We go shrimping just about every other day lately and my freezer and fridge are bursting. Friends come over right now and leave with a couple of pounds of shrimp and a couple of vols au vent. The savory rounds were filled with soft fresh goat cheese whipped together with dill, lemon zest, salt and pepper then topped with a steamed shrimp and garnished with capers .and dill springs. So easy and so fresh! Makes me want to keep a dozen of these ready in the fridge at all time.
My brain is on chocolate and caramel lately so once the chocolate vols au vent were baked and cooled, I filled them with a salted caramel mousse. I know. I am so predictable. “Yep!” is all I have to say about that. With a huge smile on my face of course. These were just perfect. The bittersweet cocoa powder coming through from the pastry mixed with the sweet and creamy caramel….oh that was good!
I still had a lot of lemons (in frozen juice form by now) from that case that fell on my lap a couple of weeks ago and so I filled the plain vols au vent with a tart lemon curd mousse and topped them with kiwi, nectarine, and strawberries. A little burst of summer still since it won’t feel like Fall for a very long time around here.
I did play with the scraps of dough a bit and made what Bill called Tiramisu Pear Tarts. The chocolate puff pastry was rolled thin and topped with a mascarpone marsala filling and thin slices of pears. I have to say these go down way too easily with an after dinner espresso! Trust me, they are all gone.
It’s good when everything is a bit crazy to be able to rely on a technique that you have done many times but I did enjoy playing around this month. If you take care of your first two turns when making puff pastry, you are set to go. These are crucial. Make sure to keep your butter pliable. Firm and it will no roll and will tear into your dough. Too soft and it won’t layer as you fold but create pockets and puddles at the bottom of your oven. Once you get the first two turns, you can pretty much put your brain on cruise and keep on.
The September 2009 Daring Bakers' challenge was hosted by Steph of A Whisk and a Spoon. She chose the French treat, Vols-au-Vent based on the Puff Pastry recipe by Michel Richard from the cookbook Baking With Julia by Dorie Greenspan.
Vols Au Vent:
Notes: I will update with all the recipes for the fillings when I get back from BlogHer Food 2009.
Michel Richard’s Puff Pastry Dough
From: Baking with Julia by Dorie Greenspan
Yield: 2-1/2 pounds dough
Notes: for the chocolate puff pastry, I just added 2 tablespoons to half the recipe for the regular puff pastry.
2-1/2 cups (12.2 oz/ 354 g) unbleached all-purpose flour
1-1/4 cups (5.0 oz/ 142 g) cake flour
1 tbsp. salt (you can cut this by half for a less salty dough or for sweet preparations)
1-1/4 cups (10 fl oz/ 300 ml) ice water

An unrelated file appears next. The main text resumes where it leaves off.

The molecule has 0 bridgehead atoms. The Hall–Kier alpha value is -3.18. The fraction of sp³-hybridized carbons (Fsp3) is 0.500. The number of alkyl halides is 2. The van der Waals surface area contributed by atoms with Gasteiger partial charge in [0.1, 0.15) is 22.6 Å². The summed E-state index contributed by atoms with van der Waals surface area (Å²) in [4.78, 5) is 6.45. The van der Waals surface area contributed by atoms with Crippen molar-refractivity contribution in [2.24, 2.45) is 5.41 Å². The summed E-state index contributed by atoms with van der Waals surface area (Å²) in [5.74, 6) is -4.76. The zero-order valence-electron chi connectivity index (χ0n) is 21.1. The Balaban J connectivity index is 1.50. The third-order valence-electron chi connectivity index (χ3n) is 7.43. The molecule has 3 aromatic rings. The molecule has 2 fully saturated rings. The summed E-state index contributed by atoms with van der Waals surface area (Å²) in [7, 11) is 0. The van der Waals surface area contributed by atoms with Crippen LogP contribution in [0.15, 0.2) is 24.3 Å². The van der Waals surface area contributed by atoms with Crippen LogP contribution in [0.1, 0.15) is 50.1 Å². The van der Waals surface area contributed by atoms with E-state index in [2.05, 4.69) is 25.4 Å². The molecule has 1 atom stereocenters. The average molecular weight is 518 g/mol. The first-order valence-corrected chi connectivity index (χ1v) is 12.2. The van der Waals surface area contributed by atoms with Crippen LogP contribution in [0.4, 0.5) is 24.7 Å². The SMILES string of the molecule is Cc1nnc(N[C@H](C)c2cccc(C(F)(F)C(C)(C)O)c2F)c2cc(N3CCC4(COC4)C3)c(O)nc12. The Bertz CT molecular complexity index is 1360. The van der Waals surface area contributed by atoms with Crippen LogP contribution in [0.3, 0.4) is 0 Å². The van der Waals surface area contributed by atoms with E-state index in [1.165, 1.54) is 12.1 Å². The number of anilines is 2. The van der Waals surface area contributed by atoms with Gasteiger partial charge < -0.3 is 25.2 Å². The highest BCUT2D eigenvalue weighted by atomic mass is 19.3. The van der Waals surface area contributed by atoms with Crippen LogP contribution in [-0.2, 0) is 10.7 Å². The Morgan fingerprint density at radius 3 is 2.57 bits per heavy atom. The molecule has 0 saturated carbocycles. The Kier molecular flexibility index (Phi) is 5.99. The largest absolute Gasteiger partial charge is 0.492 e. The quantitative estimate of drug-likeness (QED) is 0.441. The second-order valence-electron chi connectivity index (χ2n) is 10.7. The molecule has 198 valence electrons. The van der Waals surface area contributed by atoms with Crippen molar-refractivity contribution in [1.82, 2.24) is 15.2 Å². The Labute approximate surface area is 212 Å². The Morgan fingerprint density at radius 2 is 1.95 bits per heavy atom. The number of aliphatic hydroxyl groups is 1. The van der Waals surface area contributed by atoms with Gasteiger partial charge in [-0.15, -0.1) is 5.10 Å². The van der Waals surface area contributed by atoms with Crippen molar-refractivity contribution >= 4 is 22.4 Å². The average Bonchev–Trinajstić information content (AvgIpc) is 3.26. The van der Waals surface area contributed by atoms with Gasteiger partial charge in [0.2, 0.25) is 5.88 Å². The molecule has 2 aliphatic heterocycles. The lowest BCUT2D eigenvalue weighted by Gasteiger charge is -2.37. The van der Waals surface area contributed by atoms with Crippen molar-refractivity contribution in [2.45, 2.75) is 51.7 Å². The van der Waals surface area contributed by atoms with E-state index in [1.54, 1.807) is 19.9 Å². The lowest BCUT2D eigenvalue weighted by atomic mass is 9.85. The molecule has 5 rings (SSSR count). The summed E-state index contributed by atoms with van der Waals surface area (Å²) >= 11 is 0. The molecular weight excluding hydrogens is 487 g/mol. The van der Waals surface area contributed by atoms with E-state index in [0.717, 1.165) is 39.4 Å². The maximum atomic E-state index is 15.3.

1 pound (16 oz/ 454 g) very cold unsalted butter
plus extra flour for dusting work surface
Mixing the Dough:
Check the capacity of your food processor before you start. If it cannot hold the full quantity of ingredients, make the dough into two batches and combine them.
Put the all-purpose flour, cake flour, and salt in the work bowl of a food processor fitted with a metal blade and pulse a couple of times just to mix. Add the water all at once, pulsing until the dough forms a ball on the blade. The dough will be very moist and pliable and will hold together when squeezed between your fingers. (Actually, it will feel like Play-Doh.)
Remove the dough from the machine, form it into a ball, with a small sharp knife, slash the top in a tic-tac-toe pattern. Wrap the dough in a damp towel and refrigerate for about 5 minutes.
Meanwhile, place the butter between 2 sheets of plastic wrap and beat it with a rolling pin until it flattens into a square that’s about 1″ thick. Take care that the butter remains cool and firm: if it has softened or become oily, chill it before continuing.
Incorporating the Butter:
Unwrap the dough and place it on a work surface dusted with all-purpose flour (A cool piece of marble is the ideal surface for puff pastry) with your rolling pin (preferably a French rolling pin without handles), press on the dough to flatten it and then roll it into a 10″ square. Keep the top and bottom of the dough well floured to prevent sticking and lift the dough and move it around frequently. Starting from the center of the square, roll out over each corner to create a thick center pad with "ears," or flaps.
Place the cold butter in the middle of the dough and fold the ears over the butter, stretching them as needed so that they overlap slightly and encase the butter completely. (If you have to stretch the dough, stretch it from all over; don’t just pull the ends) you should now have a package that is 8″ square.
To make great puff pastry, it is important to keep the dough cold at all times. There are specified times for chilling the dough, but if your room is warm, or you work slowly, or you find that for no particular reason the butter starts to ooze out of the pastry, cover the dough with plastic wrap and refrigerate it . You can stop at any point in the process and continue at your convenience or when the dough is properly chilled.
Making the Turns:
Gently but firmly press the rolling pin against the top and bottom edges of the square (this will help keep it square). Then, keeping the work surface and the top of the dough well floured to prevent sticking, roll the dough into a rectangle that is three times as long as the square you started with, about 24″ (don’t worry about the width of the rectangle: if you get the 24″, everything else will work itself out.) With this first roll, it is particularly important that the butter be rolled evenly along the length and width of the rectangle; check when you start rolling that the butter is moving along well, and roll a bit harder or more evenly, if necessary, to get a smooth, even dough-butter sandwich (use your arm-strength!).